Congress finally made a deal to clean up Flint’s water. Are there more infrastructure deals to come?

Photo courtesy of Lucho Molina.

Members of Congress succeeded this week in making a deal on government funding, avoiding a shutdown. The key to the deal was an agreement to finally provide aid for Michigan’s drinking water crisis – which, despite its disappearance from headlines, is ongoing.  Is there a chance Congress may finally be ready to consider more serious investments in infrastructure?

The people of Flint have gone without a public source of clean drinking water for 887 days. Lawmakers in the Senate refused to pass a funding bill without  an “ironclad” agreement from House leadership that next year’s budget will finally provide some relief for Flint.

Under the deal, Flint would receive $170 million in aid – less than the $220 million that Senate Democrats had sought.  But aid for Flint won’t be completely secure until Congress passes separate legislation funding water infrastructure projects.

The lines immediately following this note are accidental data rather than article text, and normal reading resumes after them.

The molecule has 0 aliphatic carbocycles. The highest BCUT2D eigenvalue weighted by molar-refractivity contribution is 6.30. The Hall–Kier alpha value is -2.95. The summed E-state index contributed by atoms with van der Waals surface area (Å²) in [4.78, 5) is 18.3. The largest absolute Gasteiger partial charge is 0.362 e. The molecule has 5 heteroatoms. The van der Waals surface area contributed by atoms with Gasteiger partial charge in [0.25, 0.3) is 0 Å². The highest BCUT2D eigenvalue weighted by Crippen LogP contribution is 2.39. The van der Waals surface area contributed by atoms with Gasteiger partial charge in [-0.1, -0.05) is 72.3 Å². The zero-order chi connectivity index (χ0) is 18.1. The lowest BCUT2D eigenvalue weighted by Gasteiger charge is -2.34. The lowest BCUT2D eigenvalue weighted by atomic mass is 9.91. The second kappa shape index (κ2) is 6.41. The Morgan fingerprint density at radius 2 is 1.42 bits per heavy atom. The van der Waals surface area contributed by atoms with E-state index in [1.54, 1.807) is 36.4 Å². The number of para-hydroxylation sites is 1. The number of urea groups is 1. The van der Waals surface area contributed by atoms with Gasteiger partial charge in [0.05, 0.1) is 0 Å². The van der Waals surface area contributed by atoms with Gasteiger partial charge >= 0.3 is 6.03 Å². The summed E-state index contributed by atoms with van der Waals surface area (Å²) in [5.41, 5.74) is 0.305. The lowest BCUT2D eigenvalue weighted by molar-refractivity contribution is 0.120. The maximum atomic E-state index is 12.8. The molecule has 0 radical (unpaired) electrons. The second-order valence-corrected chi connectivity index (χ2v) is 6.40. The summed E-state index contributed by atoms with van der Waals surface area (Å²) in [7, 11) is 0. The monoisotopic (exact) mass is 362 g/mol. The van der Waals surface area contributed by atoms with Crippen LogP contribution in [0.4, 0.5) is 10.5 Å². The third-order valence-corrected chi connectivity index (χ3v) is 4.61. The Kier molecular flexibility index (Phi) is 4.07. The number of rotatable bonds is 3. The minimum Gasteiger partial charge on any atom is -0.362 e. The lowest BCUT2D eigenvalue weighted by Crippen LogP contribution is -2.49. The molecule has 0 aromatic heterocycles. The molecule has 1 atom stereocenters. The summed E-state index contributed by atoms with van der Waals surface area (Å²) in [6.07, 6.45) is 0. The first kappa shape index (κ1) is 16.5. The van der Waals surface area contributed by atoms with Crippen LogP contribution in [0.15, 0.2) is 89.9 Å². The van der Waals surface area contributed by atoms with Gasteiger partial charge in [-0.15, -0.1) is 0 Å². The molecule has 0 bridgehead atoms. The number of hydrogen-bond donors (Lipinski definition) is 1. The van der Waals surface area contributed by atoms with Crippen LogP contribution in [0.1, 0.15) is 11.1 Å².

It’s hard to think of something more fundamental to a functioning society than clean drinking water, something so basic that we take it for granted until it disappears. This is exactly the reason we have government – so that we all pitch in for things that benefit us all. It’s nice to see Congress begin to recognize that reality.

This deal should only be the start. In the coming months, as we usher in a new administration and Congress, there will be an opportunity to finally invest in infrastructure that would strengthen America for decades to come.  From drinking water to bridges to clean energy, there will be chances to open up new possibilities for jobs, healthy communities, and mitigating climate change. That’s worth doing.